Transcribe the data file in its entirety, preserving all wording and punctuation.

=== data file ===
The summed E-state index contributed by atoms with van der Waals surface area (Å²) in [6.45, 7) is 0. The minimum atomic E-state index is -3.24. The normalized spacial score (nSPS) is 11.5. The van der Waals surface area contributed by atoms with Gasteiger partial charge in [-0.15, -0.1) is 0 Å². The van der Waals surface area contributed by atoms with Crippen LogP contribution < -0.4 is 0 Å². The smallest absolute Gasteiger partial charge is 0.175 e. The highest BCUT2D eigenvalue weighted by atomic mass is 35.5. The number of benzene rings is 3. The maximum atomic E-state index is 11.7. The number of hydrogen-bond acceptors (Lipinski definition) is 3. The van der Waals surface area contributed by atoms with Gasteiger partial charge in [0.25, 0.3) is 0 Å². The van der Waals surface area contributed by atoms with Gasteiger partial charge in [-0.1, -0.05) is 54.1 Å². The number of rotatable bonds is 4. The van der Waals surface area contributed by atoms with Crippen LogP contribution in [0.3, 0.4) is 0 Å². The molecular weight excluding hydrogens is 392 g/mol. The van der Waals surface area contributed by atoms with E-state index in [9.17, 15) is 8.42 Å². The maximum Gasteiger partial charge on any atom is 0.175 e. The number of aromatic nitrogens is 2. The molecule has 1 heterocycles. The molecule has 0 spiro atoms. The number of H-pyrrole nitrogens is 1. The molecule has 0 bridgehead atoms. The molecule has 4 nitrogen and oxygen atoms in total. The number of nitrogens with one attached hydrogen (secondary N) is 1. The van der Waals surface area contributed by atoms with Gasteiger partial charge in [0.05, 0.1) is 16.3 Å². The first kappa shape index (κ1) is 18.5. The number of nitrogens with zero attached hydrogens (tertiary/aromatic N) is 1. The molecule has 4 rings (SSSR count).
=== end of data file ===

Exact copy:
The summed E-state index contributed by atoms with van der Waals surface area (Å²) in [6.45, 7) is 0. The minimum atomic E-state index is -3.24. The normalized spacial score (nSPS) is 11.5. The van der Waals surface area contributed by atoms with Gasteiger partial charge in [-0.15, -0.1) is 0 Å². The van der Waals surface area contributed by atoms with Crippen LogP contribution < -0.4 is 0 Å². The smallest absolute Gasteiger partial charge is 0.175 e. The highest BCUT2D eigenvalue weighted by atomic mass is 35.5. The number of benzene rings is 3. The maximum atomic E-state index is 11.7. The number of hydrogen-bond acceptors (Lipinski definition) is 3. The van der Waals surface area contributed by atoms with Gasteiger partial charge in [0.25, 0.3) is 0 Å². The van der Waals surface area contributed by atoms with Gasteiger partial charge in [-0.1, -0.05) is 54.1 Å². The number of rotatable bonds is 4. The van der Waals surface area contributed by atoms with Crippen LogP contribution in [0.3, 0.4) is 0 Å². The molecular weight excluding hydrogens is 392 g/mol. The van der Waals surface area contributed by atoms with E-state index in [9.17, 15) is 8.42 Å². The maximum Gasteiger partial charge on any atom is 0.175 e. The number of aromatic nitrogens is 2. The molecule has 1 heterocycles. The molecule has 0 spiro atoms. The number of H-pyrrole nitrogens is 1. The molecule has 0 bridgehead atoms. The molecule has 4 nitrogen and oxygen atoms in total. The number of nitrogens with one attached hydrogen (secondary N) is 1. The van der Waals surface area contributed by atoms with Gasteiger partial charge in [0.05, 0.1) is 16.3 Å². The first kappa shape index (κ1) is 18.5. The number of nitrogens with zero attached hydrogens (tertiary/aromatic N) is 1. The molecule has 4 rings (SSSR count).